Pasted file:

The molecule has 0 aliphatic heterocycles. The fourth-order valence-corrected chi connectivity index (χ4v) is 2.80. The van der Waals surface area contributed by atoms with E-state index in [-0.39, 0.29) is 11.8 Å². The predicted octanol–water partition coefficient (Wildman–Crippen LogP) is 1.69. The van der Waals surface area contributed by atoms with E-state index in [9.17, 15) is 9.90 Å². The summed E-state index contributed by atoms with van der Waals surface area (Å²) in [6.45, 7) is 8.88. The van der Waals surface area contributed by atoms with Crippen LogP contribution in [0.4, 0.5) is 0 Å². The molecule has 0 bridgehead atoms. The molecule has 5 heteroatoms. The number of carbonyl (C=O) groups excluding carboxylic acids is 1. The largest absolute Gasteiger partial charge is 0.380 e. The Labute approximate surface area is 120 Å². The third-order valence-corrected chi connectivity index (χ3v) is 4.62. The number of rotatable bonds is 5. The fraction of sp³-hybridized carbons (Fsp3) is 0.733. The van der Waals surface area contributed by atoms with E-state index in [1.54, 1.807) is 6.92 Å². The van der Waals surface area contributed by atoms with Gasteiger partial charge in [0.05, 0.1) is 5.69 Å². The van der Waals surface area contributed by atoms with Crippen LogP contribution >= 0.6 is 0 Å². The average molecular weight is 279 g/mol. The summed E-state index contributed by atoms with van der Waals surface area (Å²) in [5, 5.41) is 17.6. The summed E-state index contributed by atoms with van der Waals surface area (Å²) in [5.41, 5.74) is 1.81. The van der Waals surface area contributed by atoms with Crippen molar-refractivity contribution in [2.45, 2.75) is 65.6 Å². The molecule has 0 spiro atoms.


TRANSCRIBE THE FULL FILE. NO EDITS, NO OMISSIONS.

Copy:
The molecule has 0 aliphatic heterocycles. The fourth-order valence-corrected chi connectivity index (χ4v) is 2.80. The van der Waals surface area contributed by atoms with E-state index in [-0.39, 0.29) is 11.8 Å². The predicted octanol–water partition coefficient (Wildman–Crippen LogP) is 1.69. The van der Waals surface area contributed by atoms with E-state index in [9.17, 15) is 9.90 Å². The summed E-state index contributed by atoms with van der Waals surface area (Å²) in [6.45, 7) is 8.88. The van der Waals surface area contributed by atoms with Crippen LogP contribution in [0.4, 0.5) is 0 Å². The molecule has 0 bridgehead atoms. The molecule has 5 heteroatoms. The number of carbonyl (C=O) groups excluding carboxylic acids is 1. The largest absolute Gasteiger partial charge is 0.380 e. The Labute approximate surface area is 120 Å². The third-order valence-corrected chi connectivity index (χ3v) is 4.62. The number of rotatable bonds is 5. The fraction of sp³-hybridized carbons (Fsp3) is 0.733. The van der Waals surface area contributed by atoms with E-state index in [1.54, 1.807) is 6.92 Å². The van der Waals surface area contributed by atoms with Gasteiger partial charge in [0.05, 0.1) is 5.69 Å². The van der Waals surface area contributed by atoms with Crippen LogP contribution >= 0.6 is 0 Å². The average molecular weight is 279 g/mol. The summed E-state index contributed by atoms with van der Waals surface area (Å²) in [5, 5.41) is 17.6. The summed E-state index contributed by atoms with van der Waals surface area (Å²) in [5.41, 5.74) is 1.81. The van der Waals surface area contributed by atoms with Crippen molar-refractivity contribution in [2.45, 2.75) is 65.6 Å². The molecule has 0 spiro atoms.